LONDON, England, Tuesday November 8, 2016 – If you’re still smoking, quit now before it’s too late.
A new study of the devastating genetic damage, or mutations, caused by smoking shows a direct link between the number of cigarettes smoked in a lifetime and the number of mutations in the DNA of cancerous tumours.
The changes are permanent and persist even if a person gives up smoking, underscoring the importance of kicking the habit as early as possible.
In the study, which was published in the journal Science on Thursday, the highest mutation rates were seen in lung cancers, but tumours in other parts of the body – including the throat, bladder and liver – also had smoking-associated mutations, the scientists said.
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The research was carried out by an international group, including the Wellcome Trust Sanger Institute in Cambridge, England, and the Los Alamos National Laboratory in New Mexico, USA.
Joint lead author Professor Sir Mike Stratton, from the Wellcome Trust Sanger Institute, said: “The more mutations there are, the higher the chance that these will occur in the key genes that we call cancer genes, which convert a normal cell into a cancer cell.”
Smoking has been linked with at least 17 types of cancer, but until now scientists were not clear on the mechanisms behind many of them.
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Ludmil Alexandrov of Los Alamos National Laboratory explained that it had been difficult to explain how smoking increases the risk of cancer in parts of the body that don’t come into direct contact with smoke.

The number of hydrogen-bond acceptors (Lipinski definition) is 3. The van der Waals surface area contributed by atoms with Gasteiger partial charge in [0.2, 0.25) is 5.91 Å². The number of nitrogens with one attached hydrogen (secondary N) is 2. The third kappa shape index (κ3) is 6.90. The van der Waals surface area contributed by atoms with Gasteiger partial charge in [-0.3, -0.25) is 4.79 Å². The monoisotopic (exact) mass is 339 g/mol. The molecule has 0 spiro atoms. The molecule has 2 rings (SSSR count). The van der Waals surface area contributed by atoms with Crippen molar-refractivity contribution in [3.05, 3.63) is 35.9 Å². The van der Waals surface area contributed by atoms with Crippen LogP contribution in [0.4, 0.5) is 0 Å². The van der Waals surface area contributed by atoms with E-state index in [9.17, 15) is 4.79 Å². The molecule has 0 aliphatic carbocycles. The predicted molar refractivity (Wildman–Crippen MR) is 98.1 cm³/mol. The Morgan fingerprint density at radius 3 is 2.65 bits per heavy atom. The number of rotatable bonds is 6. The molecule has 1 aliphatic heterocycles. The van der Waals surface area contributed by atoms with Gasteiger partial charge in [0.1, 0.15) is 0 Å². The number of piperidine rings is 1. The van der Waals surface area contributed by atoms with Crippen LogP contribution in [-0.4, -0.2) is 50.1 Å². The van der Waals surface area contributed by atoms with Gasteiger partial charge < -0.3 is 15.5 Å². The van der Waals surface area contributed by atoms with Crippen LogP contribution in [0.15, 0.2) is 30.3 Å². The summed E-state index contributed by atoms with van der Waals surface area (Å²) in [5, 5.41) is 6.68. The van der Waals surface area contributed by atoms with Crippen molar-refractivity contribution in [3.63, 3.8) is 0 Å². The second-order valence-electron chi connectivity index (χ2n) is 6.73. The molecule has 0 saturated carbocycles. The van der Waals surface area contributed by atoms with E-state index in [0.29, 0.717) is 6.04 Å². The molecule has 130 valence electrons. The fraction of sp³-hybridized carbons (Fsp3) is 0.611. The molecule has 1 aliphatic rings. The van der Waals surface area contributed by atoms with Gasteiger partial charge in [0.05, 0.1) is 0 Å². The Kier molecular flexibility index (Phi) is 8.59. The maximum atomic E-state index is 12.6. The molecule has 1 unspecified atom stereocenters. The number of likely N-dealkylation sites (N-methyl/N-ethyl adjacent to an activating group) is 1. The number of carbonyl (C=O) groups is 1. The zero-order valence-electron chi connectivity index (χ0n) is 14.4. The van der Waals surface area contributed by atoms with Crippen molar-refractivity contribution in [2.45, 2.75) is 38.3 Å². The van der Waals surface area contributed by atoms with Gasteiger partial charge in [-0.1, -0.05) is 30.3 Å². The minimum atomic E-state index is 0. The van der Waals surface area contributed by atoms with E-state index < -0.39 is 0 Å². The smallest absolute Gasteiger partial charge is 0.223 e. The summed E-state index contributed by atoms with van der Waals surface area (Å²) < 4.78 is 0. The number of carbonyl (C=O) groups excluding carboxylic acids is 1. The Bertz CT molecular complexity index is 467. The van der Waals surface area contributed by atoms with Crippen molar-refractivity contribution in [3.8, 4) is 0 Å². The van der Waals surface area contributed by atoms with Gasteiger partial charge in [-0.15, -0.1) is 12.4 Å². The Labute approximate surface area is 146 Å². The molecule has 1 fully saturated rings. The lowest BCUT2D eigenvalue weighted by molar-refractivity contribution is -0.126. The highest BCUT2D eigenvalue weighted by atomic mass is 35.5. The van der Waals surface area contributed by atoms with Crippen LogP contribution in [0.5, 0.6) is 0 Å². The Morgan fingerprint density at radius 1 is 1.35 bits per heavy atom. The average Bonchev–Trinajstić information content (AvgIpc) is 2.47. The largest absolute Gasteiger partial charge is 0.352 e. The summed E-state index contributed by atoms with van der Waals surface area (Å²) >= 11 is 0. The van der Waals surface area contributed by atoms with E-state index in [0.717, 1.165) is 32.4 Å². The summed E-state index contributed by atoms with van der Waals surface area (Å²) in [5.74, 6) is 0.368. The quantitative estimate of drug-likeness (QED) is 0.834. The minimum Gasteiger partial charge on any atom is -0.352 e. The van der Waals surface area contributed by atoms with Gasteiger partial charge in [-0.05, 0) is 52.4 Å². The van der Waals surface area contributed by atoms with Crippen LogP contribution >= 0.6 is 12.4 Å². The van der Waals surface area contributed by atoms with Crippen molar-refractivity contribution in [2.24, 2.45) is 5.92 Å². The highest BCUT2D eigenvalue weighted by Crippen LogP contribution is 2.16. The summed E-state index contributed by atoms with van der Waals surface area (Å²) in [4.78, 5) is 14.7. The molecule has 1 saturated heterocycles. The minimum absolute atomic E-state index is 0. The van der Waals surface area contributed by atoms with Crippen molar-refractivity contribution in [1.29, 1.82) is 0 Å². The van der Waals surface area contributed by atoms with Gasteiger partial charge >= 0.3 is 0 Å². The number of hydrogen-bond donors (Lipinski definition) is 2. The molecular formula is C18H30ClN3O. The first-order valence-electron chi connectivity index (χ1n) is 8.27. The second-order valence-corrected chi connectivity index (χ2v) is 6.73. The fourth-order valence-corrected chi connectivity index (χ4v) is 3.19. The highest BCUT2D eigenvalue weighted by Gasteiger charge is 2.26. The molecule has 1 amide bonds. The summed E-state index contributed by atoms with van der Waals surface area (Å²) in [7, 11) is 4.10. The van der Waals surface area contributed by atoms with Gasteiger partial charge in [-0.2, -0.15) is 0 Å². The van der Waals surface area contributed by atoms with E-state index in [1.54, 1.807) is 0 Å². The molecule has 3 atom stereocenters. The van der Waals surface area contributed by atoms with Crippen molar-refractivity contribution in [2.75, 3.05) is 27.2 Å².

“Before now, we had a large body of epidemiological evidence linking smoking with cancer, but now we can actually observe and quantify the molecular changes in the DNA,” he said.
This study analysed over 5,000 tumours, comparing cancers from smokers with those from people who had never smoked.
It found certain molecular fingerprints of DNA damage – called mutational signatures – in the smokers’ DNA, and the scientists counted how many of these were in different tumours.
In lung cells, they found that on average, smoking a pack of cigarettes a day led to 150 mutations in each cell every year. Each mutation is a potential start point for a “cascade of genetic damage” that can eventually lead to cancer, they said.
Smoking a pack a day also led to an average 97 mutations in each cell in the larynx, 39 mutations for the pharynx, 23 for the mouth, 18 for the bladder, and six mutations in every cell of the liver each year.
Smoking kills six million people a year worldwide and, if current trends continue, the World Health Organization (WHO) predicts more than 1 billion tobacco-related deaths this century.